If you just used Paste, it would make another copy right on top of the existing quilt. To get to the Move or Rotate options, you must use the Paste Special. Therefore, we will select Paste Special. NOTE: Ctrl-V does not work for Paste Special – only Paste.
Once we select “Paste Special” we see the following dashboard.
The first two icons determine what type of move operation you are performing. The default is Translate (just called Move in this feature). The second is Rotate. We will start by picking on the Rotate icon.
We must start by picking on an edge or axis about which to rotate. We will select the short edge at the end of the revolved surface, shown highlighted in red in the next figure. When we do this, a default angle of 0.000 appears on the model, as shown.
We will enter a value of 270.00 for the angle, which will put it in the correct orientation for what we want. The next figure shows this rotation.
Before we move this surface over to the other side, we will open up two of the different slide-up panels. The first is the Options panel, which shows the following.
Since this is a surface copy, it actually will keep the original copied surface intact. By default, it hides the original geometry so it appears as if it was just a move/rotate. If you wanted to see the original surface, just uncheck this option. We will leave it hidden.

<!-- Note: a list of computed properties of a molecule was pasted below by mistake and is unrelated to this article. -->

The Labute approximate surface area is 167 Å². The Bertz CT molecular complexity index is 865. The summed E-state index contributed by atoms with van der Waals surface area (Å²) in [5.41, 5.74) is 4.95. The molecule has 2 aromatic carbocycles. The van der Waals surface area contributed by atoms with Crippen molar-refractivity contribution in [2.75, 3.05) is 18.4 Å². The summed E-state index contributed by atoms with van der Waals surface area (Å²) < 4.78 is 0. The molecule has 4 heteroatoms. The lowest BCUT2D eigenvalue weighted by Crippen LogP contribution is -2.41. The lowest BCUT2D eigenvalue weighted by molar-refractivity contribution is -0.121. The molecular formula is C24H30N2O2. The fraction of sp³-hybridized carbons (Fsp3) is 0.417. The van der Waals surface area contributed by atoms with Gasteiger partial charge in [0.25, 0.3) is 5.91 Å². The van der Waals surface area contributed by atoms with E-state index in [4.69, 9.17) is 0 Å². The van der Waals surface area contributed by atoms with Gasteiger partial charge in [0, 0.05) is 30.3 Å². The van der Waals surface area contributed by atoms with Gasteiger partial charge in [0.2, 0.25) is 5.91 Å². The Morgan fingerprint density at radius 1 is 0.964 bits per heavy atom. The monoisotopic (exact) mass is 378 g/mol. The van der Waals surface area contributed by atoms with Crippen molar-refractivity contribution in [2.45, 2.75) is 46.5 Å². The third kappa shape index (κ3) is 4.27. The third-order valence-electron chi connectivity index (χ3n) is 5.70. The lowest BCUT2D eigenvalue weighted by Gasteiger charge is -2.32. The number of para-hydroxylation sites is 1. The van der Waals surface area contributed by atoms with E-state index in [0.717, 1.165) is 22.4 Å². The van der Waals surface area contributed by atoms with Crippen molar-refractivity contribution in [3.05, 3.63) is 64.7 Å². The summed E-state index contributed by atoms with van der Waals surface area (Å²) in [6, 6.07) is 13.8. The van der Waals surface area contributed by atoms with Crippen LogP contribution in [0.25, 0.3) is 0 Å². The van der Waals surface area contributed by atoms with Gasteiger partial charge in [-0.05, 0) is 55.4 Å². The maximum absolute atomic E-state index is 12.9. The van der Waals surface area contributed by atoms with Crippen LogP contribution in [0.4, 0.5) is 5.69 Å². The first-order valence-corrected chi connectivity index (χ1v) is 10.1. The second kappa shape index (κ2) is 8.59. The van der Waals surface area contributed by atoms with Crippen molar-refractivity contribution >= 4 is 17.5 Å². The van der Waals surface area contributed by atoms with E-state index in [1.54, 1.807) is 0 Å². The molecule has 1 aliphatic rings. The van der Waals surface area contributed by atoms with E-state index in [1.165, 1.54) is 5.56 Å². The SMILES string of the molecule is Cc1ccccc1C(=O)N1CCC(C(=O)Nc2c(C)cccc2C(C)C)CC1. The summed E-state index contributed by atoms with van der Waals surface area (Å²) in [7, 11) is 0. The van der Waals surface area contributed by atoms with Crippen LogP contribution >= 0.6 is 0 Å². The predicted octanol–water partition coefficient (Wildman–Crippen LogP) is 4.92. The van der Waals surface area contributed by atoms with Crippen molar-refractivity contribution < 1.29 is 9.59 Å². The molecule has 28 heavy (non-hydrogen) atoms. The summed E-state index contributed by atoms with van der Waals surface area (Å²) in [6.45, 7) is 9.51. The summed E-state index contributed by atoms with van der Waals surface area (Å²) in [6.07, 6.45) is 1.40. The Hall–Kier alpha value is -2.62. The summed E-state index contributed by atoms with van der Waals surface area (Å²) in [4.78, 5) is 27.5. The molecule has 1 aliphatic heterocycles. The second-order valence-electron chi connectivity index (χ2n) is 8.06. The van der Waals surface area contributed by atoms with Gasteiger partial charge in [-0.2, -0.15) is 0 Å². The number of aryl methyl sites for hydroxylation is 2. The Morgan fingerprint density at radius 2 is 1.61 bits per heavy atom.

Next, we will look at the Transformations slide-up panel, which looks like the following.
We can see that we have defined our first move (Move 1) as a Rotate with an angle of 270.000 degrees. To create our translation, we will now click on the New Move option, and then change our pull-down to Move. For our Direction Reference, pick on the edge shown highlighted in the following figure.
Enter a value of 6.000 for the translation amount, and it should preview in the correct location. NOTE: If you have to, enter a -6.000.
Click on the green check mark to complete this surface transform. Our model now looks like the following.
In our model tree, we can see the difference in a Surface Copy versus a Surface Transform, as shown in the next figure.
Save and close this model for now – we will come back to it in a later topic.
The final Copy & Paste operation that we will show is how to copy an existing solid feature and re-use it in a new location. To demonstrate this, open up the model called Copy_Paste3, which looks like the following.